Yesterday was the two year mass for the passing of my grandmother and my family had a little cookout at my uncle’s house afterwards. My dumb ass, unfortunately, missed it. I’ve been on the weirdest schedule since the beginning of the year and instead of being up and ready to go for the 10:30 a.m. mass (and subsequent cookout), I was just falling asleep.
Come to find out, as my parents told me when they got back home, they did a cool little tribute thing during the cookout. Everyone got one of the roses featured at the top and were given the opportunity to say a couple words on what she gave them, or taught them during her lifetime. And while I am not as good a extemporaneous speaker as I am with a pen, I’m a little sad I missed it. It sounded as if it was a nice experience.
I was sitting in the shower a bit earlier thinking about what I would have said. Here’s what I’ve got:
I wish I would have known her better. That’s all I remember thinking as I walked back to the car. I’d pause every now and then and watch all of you and think about the intimate connections each of you had with her. There were these white flowers everywhere. I loved nan, but I don’t think I ever knew her. That thought still pains me. Obviously she had such a profound impact on everyone here. Right here. In this circle. She was a wife, a mother, a grandmother, a great grandmother, a great great grandmother. She was Irish. And she was a person. I really wish I took the chance to get to know the person.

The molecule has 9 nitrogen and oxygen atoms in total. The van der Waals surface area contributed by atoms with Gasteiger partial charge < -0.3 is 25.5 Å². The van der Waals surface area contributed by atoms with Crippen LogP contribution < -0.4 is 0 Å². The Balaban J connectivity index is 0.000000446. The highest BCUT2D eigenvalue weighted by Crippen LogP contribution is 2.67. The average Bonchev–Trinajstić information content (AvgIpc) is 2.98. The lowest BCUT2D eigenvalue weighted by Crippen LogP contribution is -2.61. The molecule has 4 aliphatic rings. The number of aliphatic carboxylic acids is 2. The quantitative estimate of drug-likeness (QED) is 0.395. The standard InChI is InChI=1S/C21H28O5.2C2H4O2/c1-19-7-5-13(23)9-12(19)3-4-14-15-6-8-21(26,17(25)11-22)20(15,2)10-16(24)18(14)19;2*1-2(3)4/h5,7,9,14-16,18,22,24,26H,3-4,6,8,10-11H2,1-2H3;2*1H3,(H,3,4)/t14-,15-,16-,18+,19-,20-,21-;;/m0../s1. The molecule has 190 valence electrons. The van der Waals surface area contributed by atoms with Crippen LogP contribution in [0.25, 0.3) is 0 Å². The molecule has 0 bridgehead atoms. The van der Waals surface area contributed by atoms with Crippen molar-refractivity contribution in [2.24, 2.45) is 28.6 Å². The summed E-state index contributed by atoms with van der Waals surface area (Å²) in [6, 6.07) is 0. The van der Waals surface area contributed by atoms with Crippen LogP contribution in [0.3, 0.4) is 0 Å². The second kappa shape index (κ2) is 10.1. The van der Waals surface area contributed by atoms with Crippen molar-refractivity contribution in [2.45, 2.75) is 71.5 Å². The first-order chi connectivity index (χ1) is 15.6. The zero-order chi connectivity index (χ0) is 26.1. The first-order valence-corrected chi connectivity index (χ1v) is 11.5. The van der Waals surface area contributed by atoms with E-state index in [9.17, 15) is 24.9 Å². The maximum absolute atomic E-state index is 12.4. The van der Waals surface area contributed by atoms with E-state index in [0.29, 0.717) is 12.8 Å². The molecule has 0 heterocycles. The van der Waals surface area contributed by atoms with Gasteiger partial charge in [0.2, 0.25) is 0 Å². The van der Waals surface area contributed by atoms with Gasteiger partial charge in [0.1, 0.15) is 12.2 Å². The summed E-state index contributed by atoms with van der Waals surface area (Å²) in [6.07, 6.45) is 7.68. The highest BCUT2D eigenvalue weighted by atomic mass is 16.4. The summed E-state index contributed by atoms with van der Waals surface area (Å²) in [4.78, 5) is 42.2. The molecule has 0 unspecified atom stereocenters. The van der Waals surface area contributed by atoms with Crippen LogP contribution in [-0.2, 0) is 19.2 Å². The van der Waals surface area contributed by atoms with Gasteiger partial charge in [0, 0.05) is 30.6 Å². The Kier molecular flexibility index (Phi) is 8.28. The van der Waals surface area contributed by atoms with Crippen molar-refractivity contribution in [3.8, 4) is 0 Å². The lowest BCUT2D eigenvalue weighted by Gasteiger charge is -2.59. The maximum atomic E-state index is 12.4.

Two things spring to mind as a takeaway from my time with Nana. One thing she taught me – or all of us, honestly – and another is something she gave me. If I learned anything from her it was how to be loyal. There are times in our life when we will hate everyone around us for even the most minute reasons. And all the hate and animosity we can feel for each other in various points of our interactions can be erased if we stay loyal to one another. If I learned anything from her it would be that loyalty, a trait that can go so unrecognized in our society, is the baseline for love. If you have loyalty for someone you can love them – and Bunny, well she had more loyalty than the lot of us combined.
The last little bit, at least to my recollection, is that she and pup bought me my first copy of Huck Finn. I’m a staunch believer that there are little moments in our lives when the actions we take or the things we endure set us down a particular path in the road. I’ve read that book many a time for class after class and I have always felt a special connection to it. I wonder if she knew that the book would have the impact on me that it did – that it would set me off on my own quest of figuring out who I was to become. Maybe she knew.
I’m just glad she didn’t give me a book of math problems.
Before I give up my turn, I want to say something to everyone here. Don’t think of today as a sad day. Don’t drive home with solemn smiles and heavy hearts. Look at the flower. When you think of her, look at the flower. I love the idea of this because it is just the perfect embodiment of how she would want you to carry on. Be open. Stand tall. Stand proud. Be beautiful. She raised all of us – all of us – to be that way. The really cool thing about the flower and the concept of beauty is that while it is an exquisite singular specimen, it takes on a different form when you place all of those flowers together. The strength, the beauty, the way they work as one, it’s overpowering. It’s a force to be reckoned with. It’s us.